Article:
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227 Actors You Might Not Know Passed Away

Christine Houston's debut play "Two Twenty Seven" dramatized her '50s childhood growing up in Chicago. She wrote the play to participate in a contest during college, which proved successful enough that the play eventually won numerous competitions and propelled Houston toward Hollywood. After several years, Houston collaborated with actor Marla Gibbs to bring her first play to the screen, according to an interview with Ted Williams III. The result was the sitcom "227," which ran for five seasons between 1985 and 1990 on NBC.

An updated version of the original play, "227" transposes the action from Chicago to Washington, D.C., and moves its story from the 1950s to the then-present of the 1980s. The tenants of 227 Lexington Place love to gossip and intrude on each other's personal affairs, tending to do so from the building's front porch and over cups of coffee. Gibbs starred in the series as Mary Jenkins and Hal Williams played her construction worker husband Lester. The series was notable for having an almost entirely Black cast and creative team.

Since the heyday of "227" more than 30 years ago, the actors naturally moved on to other projects, some with careers more high profile than others. However, in the decades since the show's end, several key actors have sadly passed away.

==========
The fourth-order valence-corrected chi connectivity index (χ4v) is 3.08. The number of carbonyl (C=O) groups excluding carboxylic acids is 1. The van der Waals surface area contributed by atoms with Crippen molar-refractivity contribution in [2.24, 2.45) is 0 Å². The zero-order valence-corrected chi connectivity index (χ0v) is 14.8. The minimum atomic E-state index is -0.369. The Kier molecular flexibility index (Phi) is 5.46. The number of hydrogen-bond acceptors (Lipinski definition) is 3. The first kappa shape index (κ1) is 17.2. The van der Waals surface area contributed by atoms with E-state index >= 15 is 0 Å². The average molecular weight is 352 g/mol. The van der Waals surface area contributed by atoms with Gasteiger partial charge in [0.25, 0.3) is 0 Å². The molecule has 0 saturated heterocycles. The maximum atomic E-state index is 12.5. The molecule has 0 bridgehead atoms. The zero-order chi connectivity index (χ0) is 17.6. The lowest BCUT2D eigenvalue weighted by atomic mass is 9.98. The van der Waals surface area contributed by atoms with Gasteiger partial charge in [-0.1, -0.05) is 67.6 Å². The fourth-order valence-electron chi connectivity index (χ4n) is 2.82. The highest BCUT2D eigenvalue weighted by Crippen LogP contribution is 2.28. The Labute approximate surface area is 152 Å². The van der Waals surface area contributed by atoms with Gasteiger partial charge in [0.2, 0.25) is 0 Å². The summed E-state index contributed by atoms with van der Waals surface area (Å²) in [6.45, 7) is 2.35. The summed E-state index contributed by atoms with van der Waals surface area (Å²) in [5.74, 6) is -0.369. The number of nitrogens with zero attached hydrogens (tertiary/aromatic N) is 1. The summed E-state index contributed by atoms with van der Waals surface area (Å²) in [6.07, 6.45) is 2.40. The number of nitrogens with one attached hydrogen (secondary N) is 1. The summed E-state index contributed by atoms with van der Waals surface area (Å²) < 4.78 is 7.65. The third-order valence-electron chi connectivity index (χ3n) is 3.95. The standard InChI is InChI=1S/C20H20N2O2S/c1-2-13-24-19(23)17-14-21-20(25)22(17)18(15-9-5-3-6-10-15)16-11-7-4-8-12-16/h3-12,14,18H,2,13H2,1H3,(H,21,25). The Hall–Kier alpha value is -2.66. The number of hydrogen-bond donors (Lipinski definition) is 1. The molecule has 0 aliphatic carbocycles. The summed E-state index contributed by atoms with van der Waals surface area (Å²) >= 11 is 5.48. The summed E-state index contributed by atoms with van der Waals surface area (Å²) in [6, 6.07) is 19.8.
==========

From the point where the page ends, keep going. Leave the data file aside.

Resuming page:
Alaina Reed Hall

Alaina Reed Hall played Rose Lee Holloway on "227." In the pilot episode, Rose unexpectedly becomes the owner of the titular apartment complex after the landlord dies. She settles into the position and exchanges rumors, advice, and one-liners with Mary Jenkins (Marla Gibbs) on the building's stoop. She also acts as the voice of reason amid the chaos her tenants tend to cause. In the show's final season, which aired in 1990, Rose meets and marries Warren Merriwether (Kevin Peter Hall) and relinquishes her title as the owner of 227. 

In real life, Reed Hall and Hall were married, which is what brought about the introduction of their marriage on the show, though the pair divorced in 1991. Reed Hall's other work included a 12-year run on "Sesame Street" as photographer Olivia Robinson. She reappeared as a special guest on "Sesame Street" a few times after leaving in 1988. She was also an accomplished singer and Broadway actor who starred in the original production of "Sgt. Pepper's Lonely Hearts Club Band on the Road" in 1974, among other shows.

The actor passed away in 2009 at 63 years old from breast cancer after living with the disease for two years.

Helen Martin

Helen Martin's Pearl Shay is the older, sassy, eavesdropping neighbor in "227." If she isn't leaning out of her ground floor window to share apartment news with Mary and Rose, she's already on the stoop drinking coffee and gossiping with them. Her front row vantage point and retiree status give her the perfect circumstances to pick up on all the comings and goings of the other residents. Pearl's grandson Calvin (Curtis Baldwin) is also the love interest of Mary's daughter Brenda (Regina King in her first onscreen role). Both Martin and Baldwin started "227" as recurring cast members but were moved up to leads for all subsequent seasons.